Some schools want to stop serving as voting sites

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Associated Press

GLEN RIDGE, N.J. (AP) - Some schools no longer want to serve as polling places since the 2012 massacre at Sandy Hook Elementary School in Connecticut.
   
A presidential commission is hearing from election officials who are worried about schools trying to move balloting out of their buildings because of security concerns.
   
The commission plans to make recommendations this month to President Barack Obama about ways to improve access to the polls. The commission has signaled that it intends to encourage schools to stay open for voting.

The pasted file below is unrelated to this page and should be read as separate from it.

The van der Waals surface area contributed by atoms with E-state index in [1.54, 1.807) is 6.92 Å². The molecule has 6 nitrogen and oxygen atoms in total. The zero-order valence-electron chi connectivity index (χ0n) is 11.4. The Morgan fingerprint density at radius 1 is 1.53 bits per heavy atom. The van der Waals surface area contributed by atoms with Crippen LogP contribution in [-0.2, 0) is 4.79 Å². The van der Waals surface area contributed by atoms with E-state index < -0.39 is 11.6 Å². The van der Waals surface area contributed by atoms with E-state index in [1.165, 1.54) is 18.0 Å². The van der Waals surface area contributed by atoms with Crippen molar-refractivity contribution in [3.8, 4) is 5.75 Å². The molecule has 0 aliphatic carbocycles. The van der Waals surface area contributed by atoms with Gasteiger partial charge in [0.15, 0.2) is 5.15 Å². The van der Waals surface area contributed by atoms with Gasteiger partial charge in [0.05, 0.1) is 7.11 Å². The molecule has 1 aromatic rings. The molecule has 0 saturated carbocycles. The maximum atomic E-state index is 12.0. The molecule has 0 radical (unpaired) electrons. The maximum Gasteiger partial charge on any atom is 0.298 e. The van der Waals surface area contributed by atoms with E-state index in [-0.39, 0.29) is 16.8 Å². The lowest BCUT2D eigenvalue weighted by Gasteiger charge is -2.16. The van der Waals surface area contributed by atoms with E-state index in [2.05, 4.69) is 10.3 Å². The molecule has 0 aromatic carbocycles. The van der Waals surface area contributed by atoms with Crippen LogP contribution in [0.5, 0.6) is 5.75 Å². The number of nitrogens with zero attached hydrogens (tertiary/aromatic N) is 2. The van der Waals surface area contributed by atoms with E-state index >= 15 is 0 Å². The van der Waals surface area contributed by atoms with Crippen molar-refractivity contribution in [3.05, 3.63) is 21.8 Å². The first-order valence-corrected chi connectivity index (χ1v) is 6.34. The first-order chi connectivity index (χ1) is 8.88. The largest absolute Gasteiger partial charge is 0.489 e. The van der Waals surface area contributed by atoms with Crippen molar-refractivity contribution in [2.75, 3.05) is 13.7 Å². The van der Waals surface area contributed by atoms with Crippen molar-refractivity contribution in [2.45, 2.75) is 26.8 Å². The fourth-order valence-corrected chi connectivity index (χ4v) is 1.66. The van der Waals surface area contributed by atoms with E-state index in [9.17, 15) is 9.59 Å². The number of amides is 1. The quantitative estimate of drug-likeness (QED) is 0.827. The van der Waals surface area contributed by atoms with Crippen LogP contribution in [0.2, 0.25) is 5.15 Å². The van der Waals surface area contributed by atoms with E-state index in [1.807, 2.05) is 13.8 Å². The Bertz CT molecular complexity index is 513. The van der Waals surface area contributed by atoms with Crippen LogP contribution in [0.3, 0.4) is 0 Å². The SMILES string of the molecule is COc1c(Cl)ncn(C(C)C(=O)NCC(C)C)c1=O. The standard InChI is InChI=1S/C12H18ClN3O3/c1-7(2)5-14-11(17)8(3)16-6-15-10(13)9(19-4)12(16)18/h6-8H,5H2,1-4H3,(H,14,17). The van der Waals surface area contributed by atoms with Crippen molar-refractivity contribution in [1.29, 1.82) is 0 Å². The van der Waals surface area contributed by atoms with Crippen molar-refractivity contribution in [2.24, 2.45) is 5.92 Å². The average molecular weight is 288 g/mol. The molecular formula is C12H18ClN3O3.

Some states require schools to be available on Election Day, although there was an effort in at least seven states in the past year to allow schools to close. None of the bills passed.
 

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